Charles Darwin was one of the first scientists to demonstrate the effects of inbreeding depression, through numerous experiments on plants. Charles's wife, Emma, was his first cousin, and he was concerned about the impact of inbreeding on his ten children, three of whom died at age ten or younger; three others had childless long-term marriages.[8][9][10]

Factors reducing inbreeding depression

Whilst inbreeding depression has been found to occur in almost all sufficiently studied species, some taxa, most notably the angiosperms, appear to suffer lower fitness costs than others in inbred populations.[11] Three mechanisms appear to be responsible for this: purging, differences in ploidy and selection for heterozygosity.[11] It must be cautioned that some studies failing to show an absence of inbreeding depression in certain species can arise from small sample sizes or where the supposedly outbred control group is already suffering inbreeding depression, which frequently occurs in populations that have undergone a recent bottleneck, such as those of the naked mole rat.[11][12]

Purging selection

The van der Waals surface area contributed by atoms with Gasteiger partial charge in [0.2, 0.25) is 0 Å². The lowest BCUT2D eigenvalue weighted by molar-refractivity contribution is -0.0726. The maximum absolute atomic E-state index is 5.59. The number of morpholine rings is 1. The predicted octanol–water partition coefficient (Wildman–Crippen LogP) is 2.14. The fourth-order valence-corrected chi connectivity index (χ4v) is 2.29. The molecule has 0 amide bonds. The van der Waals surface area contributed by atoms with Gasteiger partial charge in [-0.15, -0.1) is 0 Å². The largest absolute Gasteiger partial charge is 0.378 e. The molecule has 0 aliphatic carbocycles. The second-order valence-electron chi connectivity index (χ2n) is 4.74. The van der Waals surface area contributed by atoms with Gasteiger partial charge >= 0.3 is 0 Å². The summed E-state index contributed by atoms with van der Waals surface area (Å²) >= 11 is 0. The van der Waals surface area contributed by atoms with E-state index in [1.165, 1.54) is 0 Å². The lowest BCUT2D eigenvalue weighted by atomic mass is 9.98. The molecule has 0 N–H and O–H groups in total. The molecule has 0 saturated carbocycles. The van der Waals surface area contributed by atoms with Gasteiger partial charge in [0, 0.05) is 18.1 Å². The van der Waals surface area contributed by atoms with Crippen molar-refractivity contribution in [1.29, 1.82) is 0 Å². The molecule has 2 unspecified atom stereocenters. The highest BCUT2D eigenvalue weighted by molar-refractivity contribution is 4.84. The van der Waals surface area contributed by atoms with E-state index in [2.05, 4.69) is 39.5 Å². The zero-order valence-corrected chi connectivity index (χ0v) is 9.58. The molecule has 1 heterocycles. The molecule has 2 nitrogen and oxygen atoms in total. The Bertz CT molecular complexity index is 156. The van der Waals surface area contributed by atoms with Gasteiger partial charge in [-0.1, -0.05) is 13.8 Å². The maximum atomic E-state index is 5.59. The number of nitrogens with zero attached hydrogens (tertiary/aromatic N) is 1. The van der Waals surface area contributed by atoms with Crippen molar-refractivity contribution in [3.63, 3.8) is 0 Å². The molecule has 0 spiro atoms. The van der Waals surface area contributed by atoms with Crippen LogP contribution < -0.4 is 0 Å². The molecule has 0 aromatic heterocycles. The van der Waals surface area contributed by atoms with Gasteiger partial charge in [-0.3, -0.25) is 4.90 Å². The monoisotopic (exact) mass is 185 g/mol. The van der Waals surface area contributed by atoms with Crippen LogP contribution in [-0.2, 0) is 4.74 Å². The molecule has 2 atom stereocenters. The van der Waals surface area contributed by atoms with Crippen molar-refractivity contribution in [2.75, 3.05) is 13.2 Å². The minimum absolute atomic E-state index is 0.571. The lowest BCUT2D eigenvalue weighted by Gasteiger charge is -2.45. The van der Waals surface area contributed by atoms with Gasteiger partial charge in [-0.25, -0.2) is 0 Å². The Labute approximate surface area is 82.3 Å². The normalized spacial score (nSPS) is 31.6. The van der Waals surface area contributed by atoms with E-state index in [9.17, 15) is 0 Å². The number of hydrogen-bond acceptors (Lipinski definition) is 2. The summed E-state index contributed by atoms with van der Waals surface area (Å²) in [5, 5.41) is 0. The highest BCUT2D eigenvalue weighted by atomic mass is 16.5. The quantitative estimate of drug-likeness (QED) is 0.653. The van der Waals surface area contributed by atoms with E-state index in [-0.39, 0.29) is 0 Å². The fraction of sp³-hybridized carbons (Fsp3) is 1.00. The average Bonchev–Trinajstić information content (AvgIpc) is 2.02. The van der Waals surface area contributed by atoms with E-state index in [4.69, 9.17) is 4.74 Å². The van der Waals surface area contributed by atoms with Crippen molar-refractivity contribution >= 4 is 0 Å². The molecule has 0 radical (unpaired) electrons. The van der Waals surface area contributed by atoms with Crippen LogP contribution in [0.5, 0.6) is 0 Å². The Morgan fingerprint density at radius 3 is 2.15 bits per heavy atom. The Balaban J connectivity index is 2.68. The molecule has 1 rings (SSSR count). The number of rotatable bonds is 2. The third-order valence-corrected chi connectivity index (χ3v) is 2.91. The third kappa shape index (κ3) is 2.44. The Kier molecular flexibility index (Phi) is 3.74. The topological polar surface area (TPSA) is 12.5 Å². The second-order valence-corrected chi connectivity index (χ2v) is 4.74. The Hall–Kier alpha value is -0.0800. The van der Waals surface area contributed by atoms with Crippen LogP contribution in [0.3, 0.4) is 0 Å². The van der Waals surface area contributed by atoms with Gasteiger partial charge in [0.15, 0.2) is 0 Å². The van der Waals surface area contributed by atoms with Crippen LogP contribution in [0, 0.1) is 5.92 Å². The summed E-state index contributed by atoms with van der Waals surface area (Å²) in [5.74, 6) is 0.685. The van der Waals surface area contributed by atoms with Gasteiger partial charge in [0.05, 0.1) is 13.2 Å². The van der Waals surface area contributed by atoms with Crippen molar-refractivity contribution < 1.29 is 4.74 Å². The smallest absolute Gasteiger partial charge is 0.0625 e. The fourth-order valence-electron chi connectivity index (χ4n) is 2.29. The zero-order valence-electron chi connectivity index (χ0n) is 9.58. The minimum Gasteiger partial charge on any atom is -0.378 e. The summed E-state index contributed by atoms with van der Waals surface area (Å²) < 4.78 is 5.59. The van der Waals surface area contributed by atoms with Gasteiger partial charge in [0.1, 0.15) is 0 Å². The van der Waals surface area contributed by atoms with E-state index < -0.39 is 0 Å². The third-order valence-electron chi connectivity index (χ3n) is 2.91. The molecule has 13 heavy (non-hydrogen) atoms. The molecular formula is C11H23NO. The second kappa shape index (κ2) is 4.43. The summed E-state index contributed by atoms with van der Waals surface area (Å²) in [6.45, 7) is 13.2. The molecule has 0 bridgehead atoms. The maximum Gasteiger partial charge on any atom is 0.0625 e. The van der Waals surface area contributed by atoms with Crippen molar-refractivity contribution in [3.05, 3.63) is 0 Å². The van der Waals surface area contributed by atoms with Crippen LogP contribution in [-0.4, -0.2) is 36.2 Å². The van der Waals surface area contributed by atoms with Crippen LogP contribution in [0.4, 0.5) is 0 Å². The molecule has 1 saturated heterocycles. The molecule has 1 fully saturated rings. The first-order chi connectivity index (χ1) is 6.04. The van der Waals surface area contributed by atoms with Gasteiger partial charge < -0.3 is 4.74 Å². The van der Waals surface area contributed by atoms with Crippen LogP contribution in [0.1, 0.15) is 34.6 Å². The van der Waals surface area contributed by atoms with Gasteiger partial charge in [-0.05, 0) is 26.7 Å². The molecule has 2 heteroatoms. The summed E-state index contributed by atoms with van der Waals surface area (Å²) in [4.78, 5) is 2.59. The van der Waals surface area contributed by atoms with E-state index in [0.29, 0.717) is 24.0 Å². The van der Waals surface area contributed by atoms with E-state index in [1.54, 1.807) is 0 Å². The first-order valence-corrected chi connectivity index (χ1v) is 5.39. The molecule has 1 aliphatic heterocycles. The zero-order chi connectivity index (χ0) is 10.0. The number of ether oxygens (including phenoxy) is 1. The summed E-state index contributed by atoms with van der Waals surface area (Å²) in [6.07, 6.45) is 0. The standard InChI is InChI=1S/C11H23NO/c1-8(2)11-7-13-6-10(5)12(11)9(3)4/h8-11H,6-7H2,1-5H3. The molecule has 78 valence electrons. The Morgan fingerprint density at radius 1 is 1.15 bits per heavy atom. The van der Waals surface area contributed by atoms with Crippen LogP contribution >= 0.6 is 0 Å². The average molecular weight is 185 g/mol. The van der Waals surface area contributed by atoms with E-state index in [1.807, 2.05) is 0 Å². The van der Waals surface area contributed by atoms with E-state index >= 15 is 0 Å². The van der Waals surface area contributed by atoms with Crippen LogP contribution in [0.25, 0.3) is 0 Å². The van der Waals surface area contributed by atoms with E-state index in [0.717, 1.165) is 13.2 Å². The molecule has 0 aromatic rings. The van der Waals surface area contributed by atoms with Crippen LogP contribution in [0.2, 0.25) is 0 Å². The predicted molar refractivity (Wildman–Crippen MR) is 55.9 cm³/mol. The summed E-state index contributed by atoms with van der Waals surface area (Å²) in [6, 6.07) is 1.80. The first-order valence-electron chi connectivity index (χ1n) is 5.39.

Purging selection occurs where the phenotypes of deleterious recessive alleles are exposed through inbreeding, and thus can be selected against. This can lead to such detrimental mutations being removed from the population, and has been demonstrated to occur rapidly where the recessive alleles have a lethal effect.[11] The efficiency of purging will depend on the relationship between the magnitude of the deleterious effect that is unmasked in the homozygotes and the importance of genetic drift, so that purging is weaker for non-lethal than for recessive lethal alleles.[13] For very small populations, drift has a strong influence, which can cause the fixation of sublethal alleles under weak selection.[11] The fixation of a single allele for a specific gene can also reduce fitness where heterozygote advantage was previously present (i.e., where heterozygous individuals have higher fitness than homozygotes of either allele), although this phenomenon seems to make a usually small contribution to inbreeding depression. Although naturally occurying purging can be important for population survival, deliberately attempting to purge deleterious mutations from a population is not generally recommended as a technique to improve the fitness of captive bred animals.[14][15][16]